But what makes us do well at the demand side, we a lot of research as well on travellers. So in 2010, there have been 2.7 international visitors in Sydney – that 2.7 million is excluding anyone who comes from interstate, just as purely international. Now last year 2016, we had 3.7 million international visitors, so a million more! So if you’re looking to increase the demand on that side that have not been hotels and apartment built to really capture that demand, so it gives us a lot to attract more guests. And it’s the same in Melbourne and Brisbane, tourism is a big industry in Australia. So it’s a growing demand and you just need to make sure that you are advertising to those tourists and make sure that your price is where it should be that you get that booking.
Yeah, it’s also important that it’s not only Airbnb, it’s having a proper marketing strategy and marketing through the right channels because Airbnb is just one of many platforms. To mitigate that way, you have to be across multiple platforms as well, Booking.com, TripAdvisor, Estate, Home Away Group as well.
In terms of growth for MadeComfy for the next few years, they are looking to increase their asset base through appealing to a wider target audience.
We’ve got now about $5 million in assets that we manage, that is from our small studio in Newtown up to like $10-15 million houses in the eastern suburbs or lower north shore. And that’s currently growing with a rate of over 20% a month. We are opening up in Melbourne in two weeks which is a major step as well and in the Central Coast in November as well, so this is where we are growing at the moment. Growth is also on making sure we provide the service that members require and also expect, that all our property owners have heard from our guests. So the role of investment going into our customer service side onto the data side to ensure we are continuously providing the best investment strategy and the best return for our owners.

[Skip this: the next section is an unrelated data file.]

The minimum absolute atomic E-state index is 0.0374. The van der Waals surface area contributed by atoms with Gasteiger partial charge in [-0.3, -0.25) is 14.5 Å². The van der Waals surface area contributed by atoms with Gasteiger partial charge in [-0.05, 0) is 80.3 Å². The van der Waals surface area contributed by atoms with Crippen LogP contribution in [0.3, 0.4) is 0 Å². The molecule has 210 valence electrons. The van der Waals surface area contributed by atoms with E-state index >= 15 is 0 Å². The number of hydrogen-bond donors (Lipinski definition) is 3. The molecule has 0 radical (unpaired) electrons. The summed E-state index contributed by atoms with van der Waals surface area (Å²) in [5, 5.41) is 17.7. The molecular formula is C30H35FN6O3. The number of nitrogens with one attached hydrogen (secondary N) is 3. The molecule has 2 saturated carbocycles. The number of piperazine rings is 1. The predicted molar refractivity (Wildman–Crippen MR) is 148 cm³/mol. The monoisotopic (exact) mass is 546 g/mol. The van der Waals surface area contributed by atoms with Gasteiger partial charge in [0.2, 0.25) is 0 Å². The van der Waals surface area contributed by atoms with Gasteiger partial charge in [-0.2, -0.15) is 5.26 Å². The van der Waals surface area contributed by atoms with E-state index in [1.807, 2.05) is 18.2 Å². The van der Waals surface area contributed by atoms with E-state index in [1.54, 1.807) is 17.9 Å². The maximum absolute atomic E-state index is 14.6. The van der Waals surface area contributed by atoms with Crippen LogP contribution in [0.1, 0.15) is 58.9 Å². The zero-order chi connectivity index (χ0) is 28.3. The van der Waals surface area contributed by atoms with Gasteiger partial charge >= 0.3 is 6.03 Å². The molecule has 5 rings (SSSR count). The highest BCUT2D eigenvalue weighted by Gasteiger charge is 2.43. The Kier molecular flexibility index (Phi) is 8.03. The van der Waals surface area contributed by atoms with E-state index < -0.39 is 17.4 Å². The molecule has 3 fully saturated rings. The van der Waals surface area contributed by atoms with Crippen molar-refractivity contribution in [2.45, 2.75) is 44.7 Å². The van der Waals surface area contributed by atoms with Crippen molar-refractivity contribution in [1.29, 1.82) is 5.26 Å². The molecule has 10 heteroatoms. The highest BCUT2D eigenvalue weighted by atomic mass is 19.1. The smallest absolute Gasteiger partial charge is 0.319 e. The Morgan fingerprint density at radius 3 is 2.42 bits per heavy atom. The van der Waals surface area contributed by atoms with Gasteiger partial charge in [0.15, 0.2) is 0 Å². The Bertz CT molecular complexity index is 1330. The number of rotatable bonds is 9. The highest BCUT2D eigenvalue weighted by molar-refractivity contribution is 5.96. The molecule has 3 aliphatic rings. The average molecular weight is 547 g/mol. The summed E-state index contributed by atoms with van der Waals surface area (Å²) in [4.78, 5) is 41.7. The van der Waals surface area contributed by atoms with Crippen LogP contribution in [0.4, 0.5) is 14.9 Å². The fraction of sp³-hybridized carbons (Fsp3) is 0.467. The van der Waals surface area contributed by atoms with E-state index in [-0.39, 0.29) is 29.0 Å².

We are aiming to grow our asset base by four times over the next 12 months and that’s pretty much with the growth rate that we have and what we’ve seen. As we’ve just been at the Buyers Expo on the weekend, it’s given an incredible interest to a lot of investors that don’t know, they didn’t connect the line between the two. It’s actually something for your property in the inner west, or like a lot of people think they have to be in Bondi or Manly because you get people that want to be out there on the beach; some of the other reasons why people come to Sydney is for work, for family, business – wherever your property is there’s a great potential for you to tap into a higher return and also the flexibility to use your property. So if you have a property in the long term, some of the customers are quite lucky they travel all around the world and are here for six months or only three months and then leave their houses empty. And for them it is a great way to get some cash from the time the property is not used and use that to either buy another property, or to have a nicer lifestyle.